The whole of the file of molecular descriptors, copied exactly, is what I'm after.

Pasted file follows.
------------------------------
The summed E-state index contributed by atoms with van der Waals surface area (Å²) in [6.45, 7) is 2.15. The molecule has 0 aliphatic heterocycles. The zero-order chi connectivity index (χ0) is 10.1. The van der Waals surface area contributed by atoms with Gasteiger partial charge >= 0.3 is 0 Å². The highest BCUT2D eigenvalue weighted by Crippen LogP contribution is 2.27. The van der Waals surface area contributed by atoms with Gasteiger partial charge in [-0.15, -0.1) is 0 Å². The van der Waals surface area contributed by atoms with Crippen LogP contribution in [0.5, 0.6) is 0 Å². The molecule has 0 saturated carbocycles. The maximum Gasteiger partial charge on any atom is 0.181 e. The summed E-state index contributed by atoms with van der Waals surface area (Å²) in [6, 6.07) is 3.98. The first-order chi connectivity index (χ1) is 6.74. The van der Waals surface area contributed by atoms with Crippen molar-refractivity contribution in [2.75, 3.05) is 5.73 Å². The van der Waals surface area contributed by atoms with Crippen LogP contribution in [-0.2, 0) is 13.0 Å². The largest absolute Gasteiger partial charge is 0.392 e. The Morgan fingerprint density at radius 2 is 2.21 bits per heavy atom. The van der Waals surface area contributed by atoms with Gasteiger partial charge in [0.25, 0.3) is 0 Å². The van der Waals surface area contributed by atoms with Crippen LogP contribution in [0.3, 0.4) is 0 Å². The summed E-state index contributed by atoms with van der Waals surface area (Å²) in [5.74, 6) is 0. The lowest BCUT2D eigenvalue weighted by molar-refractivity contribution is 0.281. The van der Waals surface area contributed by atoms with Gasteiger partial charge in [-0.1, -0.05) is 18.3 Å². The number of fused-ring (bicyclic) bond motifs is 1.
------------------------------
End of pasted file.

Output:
The summed E-state index contributed by atoms with van der Waals surface area (Å²) in [6.45, 7) is 2.15. The molecule has 0 aliphatic heterocycles. The zero-order chi connectivity index (χ0) is 10.1. The van der Waals surface area contributed by atoms with Gasteiger partial charge >= 0.3 is 0 Å². The highest BCUT2D eigenvalue weighted by Crippen LogP contribution is 2.27. The van der Waals surface area contributed by atoms with Gasteiger partial charge in [-0.15, -0.1) is 0 Å². The van der Waals surface area contributed by atoms with Crippen LogP contribution in [0.5, 0.6) is 0 Å². The molecule has 0 saturated carbocycles. The maximum Gasteiger partial charge on any atom is 0.181 e. The summed E-state index contributed by atoms with van der Waals surface area (Å²) in [6, 6.07) is 3.98. The first-order chi connectivity index (χ1) is 6.74. The van der Waals surface area contributed by atoms with Crippen molar-refractivity contribution in [2.75, 3.05) is 5.73 Å². The van der Waals surface area contributed by atoms with Crippen LogP contribution in [-0.2, 0) is 13.0 Å². The largest absolute Gasteiger partial charge is 0.392 e. The Morgan fingerprint density at radius 2 is 2.21 bits per heavy atom. The van der Waals surface area contributed by atoms with Gasteiger partial charge in [0.25, 0.3) is 0 Å². The van der Waals surface area contributed by atoms with Crippen LogP contribution in [0.3, 0.4) is 0 Å². The summed E-state index contributed by atoms with van der Waals surface area (Å²) in [5.74, 6) is 0. The lowest BCUT2D eigenvalue weighted by molar-refractivity contribution is 0.281. The van der Waals surface area contributed by atoms with Gasteiger partial charge in [-0.1, -0.05) is 18.3 Å². The number of fused-ring (bicyclic) bond motifs is 1.